Devendra Banhart/Noah Georgeson - Refuge Music Album Reviews

Devendra Banhart/Noah Georgeson - Refuge Music Album Reviews
The songwriter and producer team for a loving, referential collection of new age music that doesn’t always color inside the lines.

Just recently, the avant-garde composer William Basinski let his Twitter followers know that “some jackass has put up a lame new-age piano track” on Spotify under his name. Note the adjective he chose to distance himself from the imposter: “new age,” a neutral description or an implicit insult, depending on who’s playing and who’s listening. At best, it’s an experimental genre with respected practitioners like Tony Scott and Suzanne Ciani; at worst, it’s ambient music’s foil—a kind of spiritual muzak for yogis and masseuses.

Devendra Banhart’s unexpected turn to ambient piano and chamber drone with longtime collaborator Noah Georgeson falls somewhere in the middle of these two poles. Alongside guests like harpist Mary Lattimore and Vetiver’s Jeremy Harris, Refuge also features heavyweights from the worlds of mindfulness and Buddhism, which Banhart practices; two songs are available exclusively on the sleep and meditation app Calm. Though the album is staid and formulaic by design, it doesn’t always color inside the lines: It feels more like background music failing up than ambient music failing down.

It might be conventional to recap Banhart’s past as an inadvertent freak-folk progenitor whose fusion of rural American folk and Latin American rhythms grew from whispery acoustic origins into a broader psych-pop sound, but Refuge has little to do with any of that. It doesn’t even feature Banhart’s distinctively pinched voice, which sounds like that of a small, sweet, wizened goblin. The only through line to his past work is his reverence for Indian, Indigenous American, and West Coast spirituality: Banhart, a Venezuelan American who grew up in California, comes by these interests honestly enough, and it shows more tastefully here than in some of his pop music.

Georgeson, also a Californian, has worked closely with Banhart as a producer since 2005’s Cripple Crow. The pair initially bonded over childhood memories of the images of the Whole Earth Catalog, the smells of health-food stores, and the pastoral acoustic sounds of new age label Windham Hill, an often-overlooked influence on Banhart’s music. Georgeson has also cited as lodestars the new-age-adjacent composers Lou Harrison and Pauline Oliveros. “Coming from an academically rigorous world, I rejected this kind of music because it’s simple, gestural music,” he said. “It took me a while to come to a place where I was OK with that.” The coronavirus pandemic seemed like the perfect time to finally let their new age music flag fly.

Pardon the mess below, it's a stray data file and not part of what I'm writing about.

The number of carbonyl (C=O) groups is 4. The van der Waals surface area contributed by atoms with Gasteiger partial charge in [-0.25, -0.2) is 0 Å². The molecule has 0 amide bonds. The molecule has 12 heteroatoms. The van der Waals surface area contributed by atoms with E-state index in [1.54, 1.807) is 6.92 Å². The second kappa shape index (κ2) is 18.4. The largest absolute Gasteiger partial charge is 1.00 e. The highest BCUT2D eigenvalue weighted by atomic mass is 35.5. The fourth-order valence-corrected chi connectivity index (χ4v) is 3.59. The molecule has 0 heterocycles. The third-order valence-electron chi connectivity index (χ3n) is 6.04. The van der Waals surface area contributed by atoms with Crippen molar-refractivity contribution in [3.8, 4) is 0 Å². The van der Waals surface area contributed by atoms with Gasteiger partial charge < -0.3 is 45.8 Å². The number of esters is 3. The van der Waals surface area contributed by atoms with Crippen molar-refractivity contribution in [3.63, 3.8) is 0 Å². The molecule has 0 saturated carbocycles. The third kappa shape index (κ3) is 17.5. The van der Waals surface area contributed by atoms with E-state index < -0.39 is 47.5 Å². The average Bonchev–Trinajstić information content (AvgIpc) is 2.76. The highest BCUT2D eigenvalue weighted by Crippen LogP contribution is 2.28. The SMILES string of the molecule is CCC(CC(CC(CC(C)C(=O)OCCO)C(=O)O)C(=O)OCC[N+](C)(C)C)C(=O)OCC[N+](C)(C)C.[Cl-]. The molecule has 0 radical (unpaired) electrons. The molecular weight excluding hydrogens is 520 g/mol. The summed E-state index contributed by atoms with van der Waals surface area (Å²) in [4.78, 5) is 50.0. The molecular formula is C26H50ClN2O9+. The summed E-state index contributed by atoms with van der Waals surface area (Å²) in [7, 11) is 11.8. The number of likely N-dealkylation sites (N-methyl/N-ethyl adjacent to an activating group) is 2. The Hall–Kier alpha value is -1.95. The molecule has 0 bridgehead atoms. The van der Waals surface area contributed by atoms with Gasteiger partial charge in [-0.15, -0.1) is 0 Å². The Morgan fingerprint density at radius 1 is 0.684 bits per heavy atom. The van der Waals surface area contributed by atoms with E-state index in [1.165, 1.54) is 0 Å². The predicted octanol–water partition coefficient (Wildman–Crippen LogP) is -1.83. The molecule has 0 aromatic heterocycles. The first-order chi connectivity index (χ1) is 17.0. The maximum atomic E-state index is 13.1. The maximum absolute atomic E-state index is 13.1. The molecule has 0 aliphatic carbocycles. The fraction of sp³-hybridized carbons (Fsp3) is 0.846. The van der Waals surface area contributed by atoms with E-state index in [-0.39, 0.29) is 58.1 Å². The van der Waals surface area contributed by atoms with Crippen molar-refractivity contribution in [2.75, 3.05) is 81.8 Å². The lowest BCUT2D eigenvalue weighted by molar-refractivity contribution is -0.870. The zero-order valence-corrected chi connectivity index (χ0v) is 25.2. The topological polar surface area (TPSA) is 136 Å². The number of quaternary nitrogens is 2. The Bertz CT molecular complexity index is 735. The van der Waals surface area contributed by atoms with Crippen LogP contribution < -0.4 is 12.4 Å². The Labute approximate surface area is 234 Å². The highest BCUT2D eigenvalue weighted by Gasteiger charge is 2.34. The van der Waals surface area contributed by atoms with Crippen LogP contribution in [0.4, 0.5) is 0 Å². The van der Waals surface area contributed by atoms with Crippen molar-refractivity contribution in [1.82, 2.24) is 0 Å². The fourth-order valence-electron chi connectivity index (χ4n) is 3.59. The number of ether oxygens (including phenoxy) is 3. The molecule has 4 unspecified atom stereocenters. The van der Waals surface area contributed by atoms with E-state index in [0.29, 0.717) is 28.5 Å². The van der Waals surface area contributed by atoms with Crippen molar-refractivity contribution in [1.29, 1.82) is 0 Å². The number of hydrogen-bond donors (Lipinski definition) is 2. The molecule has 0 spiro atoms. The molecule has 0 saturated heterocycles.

Though Banhart’s strong artistic personality is inevitably suppressed here, he can’t keep it down entirely, and Refuge provides expressive takes on a variety of well-worn templates. “Book of Bringhi” has a gracefully falling piano figure torn from Harold Budd’s music stand. “A Cat” follows the infinity-sign drift of Brian Eno’s Music for Airports, and on “Rise From Your Wave,” mournful Ólafur Arnalds-style harmonies peal on and on, with some worrisome minor chords wrinkling the mostly smooth waters.

It’s not the only time when the gentle waves of harmony part to reveal more substance. “Peloponnese Lament,” a songful piano-and-woodwind performance, features some of the pair’s strongest compositional work. “In a Cistern,” meanwhile, covers a shadowy acoustic arpeggio with squealing pedal steel and an interesting, ambiguous piano part that contrasts with the other songs’ gallant twinkle. On “Into Clouds,” big harmonics and basses roll around like boulders in a dry arroyo, perfect for tripping in Joshua Tree. Sharon Salzberg, who helped introduce the concept of “mindfulness” to the West, adds a guided meditation to “Sky Burial,” and sometimes her voice blends so cunningly with the drifting plucks and shivery strings that it draws your attention to what the music is doing. That’s a fault in meditation music and a feature in art music, but Refuge’s pedigree and history reveal just how shaky the boundary between those assumptions can be.
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About Wanni Arachchige Udara Madusanka Perera

Hey, I'm Perera! I will try to give you technology reviews(mobile,gadgets,smart watch & other technology things), Automobiles, News and entertainment for built up your knowledge.
Devendra Banhart/Noah Georgeson - Refuge Music Album Reviews Devendra Banhart/Noah Georgeson - Refuge Music Album Reviews Reviewed by Wanni Arachchige Udara Madusanka Perera on August 23, 2021 Rating: 5


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